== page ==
The cabbage root maggot is a destructive pest of cruciferous crops, such as cabbage, broccoli, cauliflower, and other members of the Brassica family. In addition to these crops, the cabbage root maggot can also infest other plants in the family, such as radishes, turnips, and rutabagas.
The cabbage root maggot is found worldwide, especially in regions with cool climates, where the growing season is short, and the temperatures are cool.
Delia radicum, also known as the cabbage root fly, is a small, gray fly. The adult fly is approximately 3/16 inch to 1/4 inch (5-7 mm) in length, with grayish-black wings and a shiny black head. The larvae, or maggots, are cream-colored and legless, with a pointed head and a cylindrical body.
The cabbage root fly lays its eggs near the base of the plant, and the larvae hatch and burrow into the plant’s roots, causing significant damage and reducing the growth and yield of the crop. The larvae feed on the plant’s roots, causing the plant to become stunted, yellow, and wilted.
The life cycle of the cabbage root fly consists of four stages: egg, larva, pupa, and adult.
- Egg: The female fly lays eggs near the base of the plant, usually in the soil or on plant debris. The eggs are small, white, and oval-shaped, and they hatch in 5-10 days.
- Larva: The larvae, or maggots, hatch from the eggs and burrow into the plant’s roots, where they feed and grow. They feed on the plant’s roots for approximately 2-3 weeks, causing significant damage to the plant.
- Pupa: After feeding, the larvae pupate in the soil, forming a pupal case. The pupal stage lasts for approximately 7-10 days.
- Adult: The adult fly emerges from the pupal case and mates. The female lays eggs, starting the cycle over again. There are several generations of cabbage root flies each year, with the exact number depending on the climate and growing conditions.
It is important to monitor the presence of the cabbage root fly and implement control measures when necessary to reduce the damage it causes to crops and support the health of your garden. By understanding its life cycle, you can better predict and prevent the impact of this destructive pest.
Damage and Detection
Detection of the cabbage root fly can be challenging, as the larvae are concealed within the soil and roots of the plant. However, there are several signs that can indicate an infestation:
- Stunted or wilted plants: The larvae feed on the plant’s roots, causing the plant to become stunted, yellow, and wilted.
- Presence of adult flies: Adult flies can be seen flying near the plants or on the soil surface.
- Root damage: The larvae feed on the plant’s roots, causing the roots to become damaged and stunted.
- Pupal cases: The pupal cases of the larvae can be found in the soil near the base of the plant.
Prevention and Control
- Use row covers: Covering seedlings with row covers can help to prevent adult flies from laying their eggs near the base of the plant.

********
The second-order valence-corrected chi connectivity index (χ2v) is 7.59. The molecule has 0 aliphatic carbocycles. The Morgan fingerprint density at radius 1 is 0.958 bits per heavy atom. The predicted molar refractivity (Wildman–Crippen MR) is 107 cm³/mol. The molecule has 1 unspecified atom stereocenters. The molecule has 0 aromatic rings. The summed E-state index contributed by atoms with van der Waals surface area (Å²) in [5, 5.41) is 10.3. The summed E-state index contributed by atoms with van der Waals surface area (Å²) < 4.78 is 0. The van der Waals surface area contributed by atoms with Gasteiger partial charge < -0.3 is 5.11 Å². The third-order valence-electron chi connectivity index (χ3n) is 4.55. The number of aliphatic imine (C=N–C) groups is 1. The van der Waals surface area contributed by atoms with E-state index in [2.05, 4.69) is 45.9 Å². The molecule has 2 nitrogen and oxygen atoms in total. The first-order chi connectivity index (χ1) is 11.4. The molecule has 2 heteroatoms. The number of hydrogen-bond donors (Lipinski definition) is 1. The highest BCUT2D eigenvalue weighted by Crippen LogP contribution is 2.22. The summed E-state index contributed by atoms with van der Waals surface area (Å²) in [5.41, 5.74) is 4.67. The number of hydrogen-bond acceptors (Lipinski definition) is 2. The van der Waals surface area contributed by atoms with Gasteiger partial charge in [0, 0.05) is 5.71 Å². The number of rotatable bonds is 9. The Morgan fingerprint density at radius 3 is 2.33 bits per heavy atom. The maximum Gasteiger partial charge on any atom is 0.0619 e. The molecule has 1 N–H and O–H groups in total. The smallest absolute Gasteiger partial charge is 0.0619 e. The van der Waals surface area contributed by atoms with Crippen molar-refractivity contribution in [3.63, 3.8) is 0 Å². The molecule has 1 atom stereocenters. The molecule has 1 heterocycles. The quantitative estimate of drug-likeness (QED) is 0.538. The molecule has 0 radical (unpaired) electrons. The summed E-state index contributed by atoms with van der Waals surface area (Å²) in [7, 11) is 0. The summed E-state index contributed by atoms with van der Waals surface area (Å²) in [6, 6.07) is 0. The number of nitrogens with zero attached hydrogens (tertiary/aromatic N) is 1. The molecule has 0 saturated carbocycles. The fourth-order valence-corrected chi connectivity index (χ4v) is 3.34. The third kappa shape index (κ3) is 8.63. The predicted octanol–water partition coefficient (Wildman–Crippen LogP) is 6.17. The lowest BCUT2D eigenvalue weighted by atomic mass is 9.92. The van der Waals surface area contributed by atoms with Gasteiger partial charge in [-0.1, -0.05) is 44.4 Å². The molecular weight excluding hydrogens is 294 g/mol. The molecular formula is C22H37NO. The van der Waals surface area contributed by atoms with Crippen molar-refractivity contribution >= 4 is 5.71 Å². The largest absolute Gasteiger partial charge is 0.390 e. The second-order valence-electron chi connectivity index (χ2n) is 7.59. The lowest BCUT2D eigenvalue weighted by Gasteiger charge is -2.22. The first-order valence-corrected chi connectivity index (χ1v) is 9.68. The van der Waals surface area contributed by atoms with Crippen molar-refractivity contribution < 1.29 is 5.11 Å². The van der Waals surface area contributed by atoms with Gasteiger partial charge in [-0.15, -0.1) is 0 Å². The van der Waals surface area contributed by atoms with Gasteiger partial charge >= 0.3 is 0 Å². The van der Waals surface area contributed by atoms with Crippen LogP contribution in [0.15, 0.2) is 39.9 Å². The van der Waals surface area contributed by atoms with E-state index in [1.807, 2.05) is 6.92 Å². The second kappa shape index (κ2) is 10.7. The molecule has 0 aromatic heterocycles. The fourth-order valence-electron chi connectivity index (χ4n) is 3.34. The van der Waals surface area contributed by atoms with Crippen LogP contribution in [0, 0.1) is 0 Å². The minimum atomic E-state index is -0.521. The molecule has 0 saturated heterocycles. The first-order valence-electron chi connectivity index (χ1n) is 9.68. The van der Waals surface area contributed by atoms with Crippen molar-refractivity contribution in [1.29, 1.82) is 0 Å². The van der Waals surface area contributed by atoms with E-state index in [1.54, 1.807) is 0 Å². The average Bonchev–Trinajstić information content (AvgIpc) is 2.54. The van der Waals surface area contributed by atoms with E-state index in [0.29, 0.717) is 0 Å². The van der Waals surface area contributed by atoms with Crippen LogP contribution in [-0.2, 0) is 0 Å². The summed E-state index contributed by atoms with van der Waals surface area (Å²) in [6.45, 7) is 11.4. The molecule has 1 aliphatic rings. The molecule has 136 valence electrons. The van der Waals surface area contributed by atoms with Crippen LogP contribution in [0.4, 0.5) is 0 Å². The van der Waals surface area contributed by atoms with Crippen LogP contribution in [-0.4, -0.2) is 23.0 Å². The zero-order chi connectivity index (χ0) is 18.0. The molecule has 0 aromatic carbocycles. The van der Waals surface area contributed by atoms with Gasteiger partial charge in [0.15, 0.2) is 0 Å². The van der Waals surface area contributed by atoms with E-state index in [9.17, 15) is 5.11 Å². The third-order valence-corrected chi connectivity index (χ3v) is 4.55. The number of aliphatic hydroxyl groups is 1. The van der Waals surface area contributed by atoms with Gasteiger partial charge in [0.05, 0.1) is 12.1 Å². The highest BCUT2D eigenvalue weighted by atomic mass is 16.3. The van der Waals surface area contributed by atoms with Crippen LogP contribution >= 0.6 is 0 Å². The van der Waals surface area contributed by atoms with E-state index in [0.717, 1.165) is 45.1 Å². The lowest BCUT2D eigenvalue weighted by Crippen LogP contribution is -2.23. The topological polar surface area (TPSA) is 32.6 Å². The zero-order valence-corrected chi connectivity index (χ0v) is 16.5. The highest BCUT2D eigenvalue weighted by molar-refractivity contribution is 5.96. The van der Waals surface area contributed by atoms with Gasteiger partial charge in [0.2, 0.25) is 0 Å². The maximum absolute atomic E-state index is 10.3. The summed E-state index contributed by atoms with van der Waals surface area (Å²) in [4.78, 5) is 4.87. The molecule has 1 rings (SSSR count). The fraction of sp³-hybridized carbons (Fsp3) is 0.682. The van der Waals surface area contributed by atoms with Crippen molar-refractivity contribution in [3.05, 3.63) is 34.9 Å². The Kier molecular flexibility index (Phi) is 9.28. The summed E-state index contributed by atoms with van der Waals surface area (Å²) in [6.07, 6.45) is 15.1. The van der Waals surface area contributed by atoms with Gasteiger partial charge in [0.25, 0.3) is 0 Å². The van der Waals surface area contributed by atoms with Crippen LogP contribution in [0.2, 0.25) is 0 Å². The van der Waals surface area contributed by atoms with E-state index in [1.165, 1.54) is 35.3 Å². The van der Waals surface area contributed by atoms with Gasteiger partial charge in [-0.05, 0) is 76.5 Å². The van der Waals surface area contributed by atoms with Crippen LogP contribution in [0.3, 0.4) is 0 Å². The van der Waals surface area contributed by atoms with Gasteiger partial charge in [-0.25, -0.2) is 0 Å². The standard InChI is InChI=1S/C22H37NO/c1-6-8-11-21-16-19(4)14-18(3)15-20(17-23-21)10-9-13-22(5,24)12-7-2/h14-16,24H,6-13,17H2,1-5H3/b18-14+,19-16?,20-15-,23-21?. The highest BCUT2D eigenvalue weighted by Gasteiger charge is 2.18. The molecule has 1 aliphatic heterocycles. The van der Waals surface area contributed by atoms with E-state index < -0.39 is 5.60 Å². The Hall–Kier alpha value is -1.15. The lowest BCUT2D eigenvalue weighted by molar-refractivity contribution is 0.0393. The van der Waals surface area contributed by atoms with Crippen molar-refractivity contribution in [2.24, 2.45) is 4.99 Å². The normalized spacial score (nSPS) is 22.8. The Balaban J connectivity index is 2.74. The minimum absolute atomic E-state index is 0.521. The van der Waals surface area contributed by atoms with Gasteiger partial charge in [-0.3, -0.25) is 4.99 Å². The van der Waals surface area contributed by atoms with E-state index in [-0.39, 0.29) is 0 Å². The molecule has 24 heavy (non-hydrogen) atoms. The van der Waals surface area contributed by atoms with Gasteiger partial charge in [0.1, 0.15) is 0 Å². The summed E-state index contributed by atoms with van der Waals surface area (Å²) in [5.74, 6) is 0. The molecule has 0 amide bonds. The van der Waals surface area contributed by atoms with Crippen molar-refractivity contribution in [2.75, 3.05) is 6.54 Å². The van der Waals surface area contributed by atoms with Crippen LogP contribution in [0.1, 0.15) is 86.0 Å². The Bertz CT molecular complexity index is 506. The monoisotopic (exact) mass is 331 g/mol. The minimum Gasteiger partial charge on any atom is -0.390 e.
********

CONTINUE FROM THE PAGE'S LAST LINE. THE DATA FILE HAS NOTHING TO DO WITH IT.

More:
- Plant transplants through slits in barriers: Install barriers around your garden, such as fine mesh or floating row covers. The barriers should be tall enough to completely cover the plants, and they should be anchored to the ground to prevent the flies from accessing the plants. Make slits large enough to accommodate the transplant pots. Plant your transplants through the slits in the barriers, and cover the roots completely with soil. Close the slits, ensuring they are completely sealed to prevent the flies from accessing the plants.
- Uprooting and burying or destroying the roots of crops after harvesting the tops: After the tops of your crops have been harvested, the roots should be removed from the soil. Uproot the roots, removing as much of the root system as possible. Bury the roots deep in the soil or destroy them by burning or composting them. This will help to prevent the pupae from emerging as adult flies, reducing the populations of Delia radicum in your garden.
- Purchase parasitic nematodes: Apply the nematodes to the soil around your crops, following the label instructions carefully. The nematodes will infect the larvae of Delia radicum, killing them and reducing the populations of the pest. Maintain soil moisture, as the nematodes require a moist environment to be effective. Repeat applications of parasitic nematodes every 2-3 weeks, as needed, to maintain their populations and effectiveness.
- Wood Ashes: Sprinkle a thin layer of wood ashes around the base of your crops. The sharp edges of the wood ashes can deter the flies from laying their eggs near the base of the plant.
- Diatomaceous Earth: Sprinkle a thin layer of diatomaceous earth around the base of your crops. The diatomaceous earth will desiccate the larvae of Delia radicum, killing them and reducing the populations of the pest.
- Hot Pepper: Mix hot pepper with water to make a spray and apply it to your crops. The hot pepper will deter the flies from laying their eggs near the base of the plant.
- Companion planting: Choose companion plants that repel Delia radicum, such as garlic, marigolds, radishes, sage, tansy, thyme, or wormwood.
- Practice crop rotation: Planting crops in different areas of your garden each year can help to reduce the populations of Delia radicum, as they will have a harder time finding and infesting the new crops.
- Apply insecticides: In severe infestations, insecticides can be used to control Delia radicum populations. However, it is important to choose insecticides that are safe for beneficial insects and the environment and to follow the label instructions carefully.
While every effort has been made to describe these plants accurately, please keep in mind that height, bloom time, and color may differ in various climates. The description of these plants has been written based on numerous outside resources.